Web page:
Home Human Rights Journalism Escalation in Tartous Central Prisons Amidst Concerns for Safety of Detainees

Escalation in Tartous Central Prisons Amidst Concerns for Safety of Detainees

by wael.m
17 views This post is also available in: Arabic

On Sunday, 30th October 2016, the Chief of Police in Tartous province visited the central prison in response to prison protests. As reported by other prisoners, Souleiman Al Assad, who had been convicted of murder, refused to meet the Warden because he feared the Warden would change his place of detention – as reported by other prisoners. Souleiman's "supporters," who are also criminal prisoners, joined him in his protest and began to riot and cause damage to the prison. They broke all the locks on the non-cell prison doors and would not allow the police to lock other doors that evening following the “Be Safe” break period as was the usual practice. Security forces were then posted snipers on top of nearby buildings, which further increased the tension inside the prison facility.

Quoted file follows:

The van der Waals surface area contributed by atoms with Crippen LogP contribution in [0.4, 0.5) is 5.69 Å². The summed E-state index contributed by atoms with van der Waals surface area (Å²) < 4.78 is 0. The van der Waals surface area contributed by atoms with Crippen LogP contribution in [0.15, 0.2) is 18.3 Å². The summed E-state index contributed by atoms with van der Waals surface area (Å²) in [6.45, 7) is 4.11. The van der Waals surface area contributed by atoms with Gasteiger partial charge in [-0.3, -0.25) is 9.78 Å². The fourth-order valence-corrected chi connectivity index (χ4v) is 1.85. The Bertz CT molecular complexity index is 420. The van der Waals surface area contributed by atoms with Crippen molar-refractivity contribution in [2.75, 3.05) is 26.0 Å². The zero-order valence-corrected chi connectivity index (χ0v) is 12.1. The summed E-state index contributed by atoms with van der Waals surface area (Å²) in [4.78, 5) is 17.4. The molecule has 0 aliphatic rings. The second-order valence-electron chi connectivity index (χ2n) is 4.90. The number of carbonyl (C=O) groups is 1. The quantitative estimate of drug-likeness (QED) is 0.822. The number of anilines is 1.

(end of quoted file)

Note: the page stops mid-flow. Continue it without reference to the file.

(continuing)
Indeed, police officers stayed inside the besieged prison until Monday evening October 31, 2016. Then after their departure, the police attempted to re-enter the prison. They fired shots into the air to frighten the prisoners, who started making noise and locking doors, preventing the police from entering the prison. The police had to retreat.

Fear and suspense now prevails in the prison. This is especially the case for the detainees who were arrested against the backdrop of the Syrian Revolution, the majority of which were referred to anti- terrorism court. These detainees are concerned about being held responsible for the riot and damage caused by Souleiman's supporters, even though they did not participate. In addition, there is concern that Souleiman Al Assad will make use of these detainees case to "protect himself." The detainees demands, as represented in a meeting with both the Minister of Justice and the Minister of Reconciliation, was to look at their situation in front of the unfair courts, have yet to be met. The detainees’ demands, however, are fundamentaly different than the Souleiman’s demands.

Syrians for Truth and Justice could not gain access to the prisoners. Note there are concerns of losing contact with prisoners due to power, water and meals cuts.  

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